“There’s no capacity. We are actually overflowing in A&E. So there is a problem. Ambulances will be queuing up.”
It is 09:00 and she points to a screen that shows a row of red dots. Each one represents a patient who has been waiting more than four hours, breaching government targets. One patient has been there for 18 hours. Many of them are elderly and many are waiting for beds elsewhere in the hospital.
Asked if she’s frustrated, she responds: “Yes to be honest with you. That is an honest answer. All of us are frustrated.”
Upstairs in the hospital, senior staff are trying to free up beds for the new patients. They have more than 100 who are ready to go home, but they can’t be discharged because the care they need at home isn’t in place.
Alyson Constantine is the deputy operations manager leading the meeting.
“This is happening almost every day. Surgery can’t start this morning until we have identified a bed for somebody to then return to after theatre. And then down in our emergency department there are patients who’ve been medically seen and need to be admitted but can’t be admitted because there is no bed for them to go to yet.”
Camille Furnell, 77, was admitted to the Royal on 31 May after a fall.
Medically, she’s ready to go home, but she’s been waiting 72 days to be discharged. Social workers assessed her in June, but so far they haven’t been able to find a home care company willing to provide the support she needs four times a day. In July, one of the country’s largest home care providers withdrew from contracts with the local authority, claiming the fees were too low.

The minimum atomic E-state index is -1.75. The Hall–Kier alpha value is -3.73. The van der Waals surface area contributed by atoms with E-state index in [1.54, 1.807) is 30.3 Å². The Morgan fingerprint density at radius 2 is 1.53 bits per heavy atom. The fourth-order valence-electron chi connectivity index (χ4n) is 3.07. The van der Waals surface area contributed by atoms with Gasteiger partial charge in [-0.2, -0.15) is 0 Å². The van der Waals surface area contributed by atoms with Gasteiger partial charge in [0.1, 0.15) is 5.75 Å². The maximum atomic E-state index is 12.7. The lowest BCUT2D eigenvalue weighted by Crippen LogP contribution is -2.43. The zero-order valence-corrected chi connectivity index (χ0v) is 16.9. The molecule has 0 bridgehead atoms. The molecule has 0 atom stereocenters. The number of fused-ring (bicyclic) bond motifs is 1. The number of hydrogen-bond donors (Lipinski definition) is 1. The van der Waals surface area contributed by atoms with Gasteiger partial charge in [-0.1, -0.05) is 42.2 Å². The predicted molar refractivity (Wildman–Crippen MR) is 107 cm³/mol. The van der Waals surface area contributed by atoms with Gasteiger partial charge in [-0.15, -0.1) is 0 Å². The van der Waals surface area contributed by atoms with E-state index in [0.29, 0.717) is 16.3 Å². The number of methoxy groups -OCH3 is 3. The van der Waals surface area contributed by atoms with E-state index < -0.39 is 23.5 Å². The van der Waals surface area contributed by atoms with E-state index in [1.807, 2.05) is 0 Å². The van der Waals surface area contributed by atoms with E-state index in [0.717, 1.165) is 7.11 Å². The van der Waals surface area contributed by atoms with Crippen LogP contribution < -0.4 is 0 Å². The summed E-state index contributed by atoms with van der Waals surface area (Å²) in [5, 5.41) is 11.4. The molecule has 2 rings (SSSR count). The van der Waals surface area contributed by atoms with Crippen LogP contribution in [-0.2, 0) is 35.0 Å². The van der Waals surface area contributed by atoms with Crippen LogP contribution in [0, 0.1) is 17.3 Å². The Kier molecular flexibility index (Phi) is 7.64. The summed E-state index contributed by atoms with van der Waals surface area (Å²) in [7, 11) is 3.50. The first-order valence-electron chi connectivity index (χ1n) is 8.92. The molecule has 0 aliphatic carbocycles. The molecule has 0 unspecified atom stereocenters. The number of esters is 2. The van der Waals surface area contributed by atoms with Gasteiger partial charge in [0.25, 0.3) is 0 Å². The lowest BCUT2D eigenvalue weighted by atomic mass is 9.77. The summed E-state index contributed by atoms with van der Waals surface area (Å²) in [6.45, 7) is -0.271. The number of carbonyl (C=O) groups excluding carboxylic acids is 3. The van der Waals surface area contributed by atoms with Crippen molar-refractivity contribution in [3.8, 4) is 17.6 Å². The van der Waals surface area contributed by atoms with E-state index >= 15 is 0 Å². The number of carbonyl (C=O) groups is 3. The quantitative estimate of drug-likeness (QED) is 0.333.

Unable to cope on her own, it means Miss Furnell remains on a hospital ward.
“I’m a very independent person,” she says. “They should do more to get people back into the community.”
On the acute stroke ward, Dr Paul Fitzsimmons is talking to an 86-year-old patient who will go home today. But he’s been waiting on the specialist ward whilst care has been arranged, because it was the only bed available.
“Essentially it is a very expensive residential care home bed… He isn’t the problem it’s our system that is preventing us from discharging people appropriately. Which means that the acute patients who really do have a need for these beds are being delayed downstairs in the A&E department and so aren’t getting to the wards that they need to be on quite as quickly.”
Liverpool’s hospitals and the city council are working together to try to improve the situation, that includes putting in rehabilitation beds that can act as a stepping stone between hospital and home.
But the man who runs social care in the city admits they are struggling. “We are seeing more people with high demands in terms of their health and their well-being,” says adult social care director Samih Kalakeche.
“People are living longer which is great. We celebrate it. But we don’t have the services out there to cope with that number.”
In 2010, the council spent £222m a year on adult care, by next year that figure will have fallen to £130 million, despite the growing number of older people needing help.
In Liverpool, the extra 2% the government allowed local authorities to put on council tax this year, specifically for social care, raised less than £3m.
With more cuts to his budget on the way, Mr Kalakeche believes the care system is at breaking point. “And that’s what keeps me awake at night. I go home every night thinking what are we going to do next?”